Glenveagh National Park victim to illegal dumping & turf extraction

This week the Irish Wildlife Trust (IWT) have submitted an official complaint to the Irish Environmental Protection Agency (EPA) and the Donegal County Council regarding evidence of illegal dumping and mechanical turf extraction observed in Glenveagh National Park in County Donegal.

This comes after last weekend when a huge quantity of builder’s rubble was seen, located in a smaller woodland near the main entrance of the National Park. The IWT have also stated that asbestos was believed to be found along a bog track in the park, posing as a hazard for park users.

Additionally, the IWT have stated that mechanical turf extraction by means of machinery known as ‘sausage-machines’ was evident in large areas of the National Park, illegally as it against the National Peatland Strategy.

 The below image is an example of a ‘sausage-machine’ in use.

The IWT have stated that corpses of dead animals could be observed alongside new ‘turf banks’ that had been made – inside a wider Special Area of Conservation (SPA)’. This is highly enraging and is absolutely not acceptable as it is also going against national policy and is deemed to be illegal on many grounds.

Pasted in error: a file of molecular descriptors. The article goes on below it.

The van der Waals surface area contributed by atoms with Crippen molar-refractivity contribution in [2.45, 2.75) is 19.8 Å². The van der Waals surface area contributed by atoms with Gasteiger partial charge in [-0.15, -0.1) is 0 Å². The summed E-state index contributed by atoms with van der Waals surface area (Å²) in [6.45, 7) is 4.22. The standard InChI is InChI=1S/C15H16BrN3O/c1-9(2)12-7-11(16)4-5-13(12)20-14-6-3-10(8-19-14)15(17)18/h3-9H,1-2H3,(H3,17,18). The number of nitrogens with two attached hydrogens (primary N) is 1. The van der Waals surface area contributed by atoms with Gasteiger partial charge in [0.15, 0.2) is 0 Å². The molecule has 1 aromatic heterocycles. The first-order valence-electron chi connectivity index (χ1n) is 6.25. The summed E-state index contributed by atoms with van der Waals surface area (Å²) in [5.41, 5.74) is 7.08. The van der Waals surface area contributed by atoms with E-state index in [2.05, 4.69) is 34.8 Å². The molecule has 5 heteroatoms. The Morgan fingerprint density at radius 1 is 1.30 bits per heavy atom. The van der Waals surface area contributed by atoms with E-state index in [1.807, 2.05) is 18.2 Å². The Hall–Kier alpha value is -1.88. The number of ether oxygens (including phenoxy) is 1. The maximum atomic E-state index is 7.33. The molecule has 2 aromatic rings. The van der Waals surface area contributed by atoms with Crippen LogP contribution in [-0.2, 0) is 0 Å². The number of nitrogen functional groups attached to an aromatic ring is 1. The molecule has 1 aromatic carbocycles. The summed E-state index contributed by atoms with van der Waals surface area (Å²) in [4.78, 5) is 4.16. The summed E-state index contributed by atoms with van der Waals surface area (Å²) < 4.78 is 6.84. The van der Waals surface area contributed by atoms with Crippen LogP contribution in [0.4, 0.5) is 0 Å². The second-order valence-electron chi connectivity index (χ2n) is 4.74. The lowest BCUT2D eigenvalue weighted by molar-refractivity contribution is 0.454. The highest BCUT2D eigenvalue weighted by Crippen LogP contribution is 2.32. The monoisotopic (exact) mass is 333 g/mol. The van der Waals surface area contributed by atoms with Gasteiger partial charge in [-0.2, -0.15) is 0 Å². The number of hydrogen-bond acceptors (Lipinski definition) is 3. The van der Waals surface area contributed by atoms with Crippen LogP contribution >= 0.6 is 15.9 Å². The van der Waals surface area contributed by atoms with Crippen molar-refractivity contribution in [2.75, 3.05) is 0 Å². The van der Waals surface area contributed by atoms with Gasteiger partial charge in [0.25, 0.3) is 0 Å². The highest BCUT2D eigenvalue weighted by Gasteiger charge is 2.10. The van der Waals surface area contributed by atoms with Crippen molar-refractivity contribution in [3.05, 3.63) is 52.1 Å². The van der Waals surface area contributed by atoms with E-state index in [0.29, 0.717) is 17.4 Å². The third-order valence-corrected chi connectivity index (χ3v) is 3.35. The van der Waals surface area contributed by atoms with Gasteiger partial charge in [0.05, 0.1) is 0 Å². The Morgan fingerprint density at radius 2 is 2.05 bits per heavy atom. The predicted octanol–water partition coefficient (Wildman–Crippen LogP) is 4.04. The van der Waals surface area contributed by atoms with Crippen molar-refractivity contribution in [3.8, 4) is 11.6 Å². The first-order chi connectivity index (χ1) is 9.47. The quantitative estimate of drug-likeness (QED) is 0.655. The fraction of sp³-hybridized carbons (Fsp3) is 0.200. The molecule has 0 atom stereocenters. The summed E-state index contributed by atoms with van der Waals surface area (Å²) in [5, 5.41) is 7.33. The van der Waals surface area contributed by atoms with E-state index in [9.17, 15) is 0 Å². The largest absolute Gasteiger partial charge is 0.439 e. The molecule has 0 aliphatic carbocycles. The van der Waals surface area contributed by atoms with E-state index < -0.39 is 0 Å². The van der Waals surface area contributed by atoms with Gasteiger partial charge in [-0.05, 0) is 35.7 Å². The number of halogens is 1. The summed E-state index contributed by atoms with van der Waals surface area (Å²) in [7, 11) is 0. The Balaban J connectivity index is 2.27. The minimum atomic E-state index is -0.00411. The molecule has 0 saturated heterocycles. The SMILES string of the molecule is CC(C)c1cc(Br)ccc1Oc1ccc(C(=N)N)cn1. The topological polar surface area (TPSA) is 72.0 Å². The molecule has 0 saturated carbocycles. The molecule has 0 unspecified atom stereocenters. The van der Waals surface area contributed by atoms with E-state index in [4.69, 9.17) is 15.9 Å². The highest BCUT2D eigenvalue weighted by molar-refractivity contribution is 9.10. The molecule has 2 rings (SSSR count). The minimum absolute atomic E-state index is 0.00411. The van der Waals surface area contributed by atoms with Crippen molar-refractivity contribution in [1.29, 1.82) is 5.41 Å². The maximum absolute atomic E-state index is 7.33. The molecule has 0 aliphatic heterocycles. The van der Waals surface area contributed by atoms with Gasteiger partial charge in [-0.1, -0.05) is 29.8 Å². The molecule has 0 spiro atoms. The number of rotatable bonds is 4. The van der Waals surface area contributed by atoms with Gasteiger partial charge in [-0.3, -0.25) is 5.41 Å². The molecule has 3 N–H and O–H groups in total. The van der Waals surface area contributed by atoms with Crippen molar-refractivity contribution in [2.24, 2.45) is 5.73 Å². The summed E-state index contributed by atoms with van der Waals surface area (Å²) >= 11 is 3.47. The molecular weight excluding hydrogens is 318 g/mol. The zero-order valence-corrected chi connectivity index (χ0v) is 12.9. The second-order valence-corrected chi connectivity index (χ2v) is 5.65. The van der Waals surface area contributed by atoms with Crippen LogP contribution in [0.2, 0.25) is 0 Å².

This is completely unacceptable activity and the ecological damage that has been done to this landscape is colossal. As Glenveagh National Park is a protected site, it homes many protected habitats and species of which are now extremely vulnerable in this situation.  This is also economically damaging to Ireland, as Glenveagh National Park is one of the most popular tourist destinations in Ireland, seeing hundreds of thousands of visitors to the park every year.
This is not the first occasion this has happened, as the IWT have stated that in 2013 similar activities of illegal dumping were experiences as well as this illegal turf extraction inside the National Park.

IWT Campaigns Officer Pádraic Fogarty says:

“It’s quite astonishing for this activity to be happening anywhere but to see it inside one of our National Parks is particularly distressing. The fact that this seems to be an on-going feature suggests that serious questions need to be asked of the National Parks and Wildlife Service and park management.”


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